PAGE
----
Customer Service -- Customer Loyalty Wins Sales
Exceptional customer service is NOT an extra cost of doing business. It is an investment in your own future success. No matter what you sell; whether it's goods or services, big ticket or small, sales and customer service are not two separate pieces. Every sale must come with the customer service built in.
Your Company spent millions of dollars to develop this wonderful product. Engineers spent countless hours creating and refining it. You spent additional millions of dollars in advertising to get me to buy it.
I bought it. I took it home and now it won't work because YOU neglected to include the only part that WILL make it work. For a couple of extra bucks, your cost and mine, I'm frustrated and angry with you and your Company.
It's the same with customer service.
No matter what you sell; whether it's goods or services, big ticket or small, sales and customer service are not two separate pieces. Every sale must come with the customer service built in.
Exceptional customer service is NOT an extra cost of doing business. It is an investment in your own future success.
In the early 1950s, my uncle had a very small clothing store in Miami, Florida. In those days, Miami was a major entertainment center, with the biggest names in show business appearing at the major hotels, very similar to Las Vegas today.
One evening, as he was leaving the stage at the end of the early show, a young singer ripped his tuxedo jacket on a nail sticking out of the wall. It was after 8 P.M., all the clothing stores were closed.
The hotel management called the major stores and owners because the singer didn't want to go on stage with a torn jacket or worse, no jacket.
None of the fancy clothing shop owners would leave their homes to accommodate the young man. Finally, in desperation, my uncle got the call. Would he come downtown with a couple of tuxedos? Within an hour my uncle was at the hotel with 4 tuxedos. He did the fitting and tailoring right on the spot.
The young singer and the big hotel management were ecstatic. The singer tried to shove a few extra hundred dollar bills into my uncle's hand, but he wouldn't take the money, explaining that he was honored to have the opportunity to earn the business.
The singer promised that he would never forget my uncle's kindness and would tell his show biz friends about my uncle. True to his word, the singer continued to tell his friends about my uncle, even as his singing career skyrocketed.
The young singer - Frank Sinatra. My uncle - went from a tiny clothing store on the edges of oblivion to "Mickey Hayes - Clothier to the Stars"; his walls covered with hundreds of photographs of the biggest names in show business.
On the other side of the coin is INTEL, the major manufacturer of computer chips, and, a great company.
Some years ago, Intel's newest chip had a design flaw that caused a problem in only the tiniest number of calculations, and only in highly complex situations. As this problem began to get reported in the press, owners of computers built with these new chips wanted replacements.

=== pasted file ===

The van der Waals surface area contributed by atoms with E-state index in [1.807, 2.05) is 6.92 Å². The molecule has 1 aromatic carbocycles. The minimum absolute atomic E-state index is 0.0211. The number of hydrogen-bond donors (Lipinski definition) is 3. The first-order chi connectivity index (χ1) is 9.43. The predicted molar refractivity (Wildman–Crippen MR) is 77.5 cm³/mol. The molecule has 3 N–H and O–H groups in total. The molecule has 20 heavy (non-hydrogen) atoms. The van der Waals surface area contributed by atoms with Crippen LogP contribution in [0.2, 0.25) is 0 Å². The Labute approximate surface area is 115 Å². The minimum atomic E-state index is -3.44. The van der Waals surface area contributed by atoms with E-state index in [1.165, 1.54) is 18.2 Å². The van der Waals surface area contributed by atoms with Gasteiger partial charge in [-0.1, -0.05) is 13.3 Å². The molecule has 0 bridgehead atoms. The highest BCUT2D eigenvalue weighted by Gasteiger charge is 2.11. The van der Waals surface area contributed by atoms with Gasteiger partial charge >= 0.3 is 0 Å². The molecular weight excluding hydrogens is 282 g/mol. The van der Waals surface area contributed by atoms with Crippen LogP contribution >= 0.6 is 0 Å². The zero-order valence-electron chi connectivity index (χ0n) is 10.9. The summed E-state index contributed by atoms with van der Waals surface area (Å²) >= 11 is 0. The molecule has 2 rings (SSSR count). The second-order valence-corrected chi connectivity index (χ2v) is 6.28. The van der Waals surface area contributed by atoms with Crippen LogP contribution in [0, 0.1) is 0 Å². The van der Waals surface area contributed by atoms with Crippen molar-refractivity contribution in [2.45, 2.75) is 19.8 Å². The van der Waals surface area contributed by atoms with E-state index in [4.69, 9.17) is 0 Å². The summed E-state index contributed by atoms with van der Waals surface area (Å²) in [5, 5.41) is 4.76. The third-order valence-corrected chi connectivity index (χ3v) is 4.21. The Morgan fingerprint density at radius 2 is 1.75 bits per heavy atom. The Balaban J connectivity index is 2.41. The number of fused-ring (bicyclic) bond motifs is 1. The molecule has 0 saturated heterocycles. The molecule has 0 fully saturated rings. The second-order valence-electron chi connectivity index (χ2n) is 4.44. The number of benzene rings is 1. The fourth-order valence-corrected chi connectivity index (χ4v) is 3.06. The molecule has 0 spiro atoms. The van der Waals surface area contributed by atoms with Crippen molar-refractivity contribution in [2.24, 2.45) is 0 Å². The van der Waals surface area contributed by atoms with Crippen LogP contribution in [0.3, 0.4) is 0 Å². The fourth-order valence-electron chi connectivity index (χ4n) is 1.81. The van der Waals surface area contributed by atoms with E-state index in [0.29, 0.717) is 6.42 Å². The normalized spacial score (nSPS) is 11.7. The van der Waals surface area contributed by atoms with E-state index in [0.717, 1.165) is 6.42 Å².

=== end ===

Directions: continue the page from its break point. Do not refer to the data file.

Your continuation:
Intel's management stated that these customers were somewhat stupid since only highly complex calculations in specialized situations would experience that problem and then, only on the rarest occasions. They said that they would replace the chip if the customer could substantiate the claim that their chip was flawed. How stupid. If it only goes bad once in a zillion times, why not give a lifetime guarantee? Most of the customers would never run into that problem. If they had immediately offered the lifetime replacement guarantee, ALL of the customers would have had a very high degree of confidence that they would never need to take Intel up on their offer.
Intel finally did offer lifetime replacement - after worrying, offending and insulting millions of their customers.
We can all learn a valuable lesson from Nordstroms; the department store famous for customer service. Their service to customers is so incredible, that people go out of their way to shop there.
Mr. Nordstrom calls it 'customer heroics'. "We do it because we want more business - NOT simply because we're nice guys." I've always told my employees - "don't save me 'MY' money. If it helps the customer, SPEND my money. Even if they make a mistake, they won't be criticized if it helped the customer".
Nordstrom, over a period of many years, has developed a corporate culture of service to the customer. Any corporate culture, if it is going to endure successfully, MUST take on a life of its own, apart from the wishes of management. It has to be adopted by every employee, because THEY each think that it's a good idea.
Whether you are a 1 person operation or the largest company, you know what good customer service is. It's the Golden Rule applied to business - "Do unto others".
Listen to your customers' spoken requests - and unspoken. They'll tell you what they want. Add a large portion of your own good common sense. Make a commitment to yourself that you will give your customers, service beyond their highest expectations If you will do these few simple things, I can guarantee you success beyond YOUR expectations.
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ABOUT THE AUTHOR
Gary Wollin is a Warren Buffet style investment advisor with 45+ years of Wall Street experience. He has been regularly featured in The Wall Street Journal, New York Times and many other publications around the world. He writes and speaks on sales, customer loyalty, and the stock market. For more information, please visit http://www.garywollin.com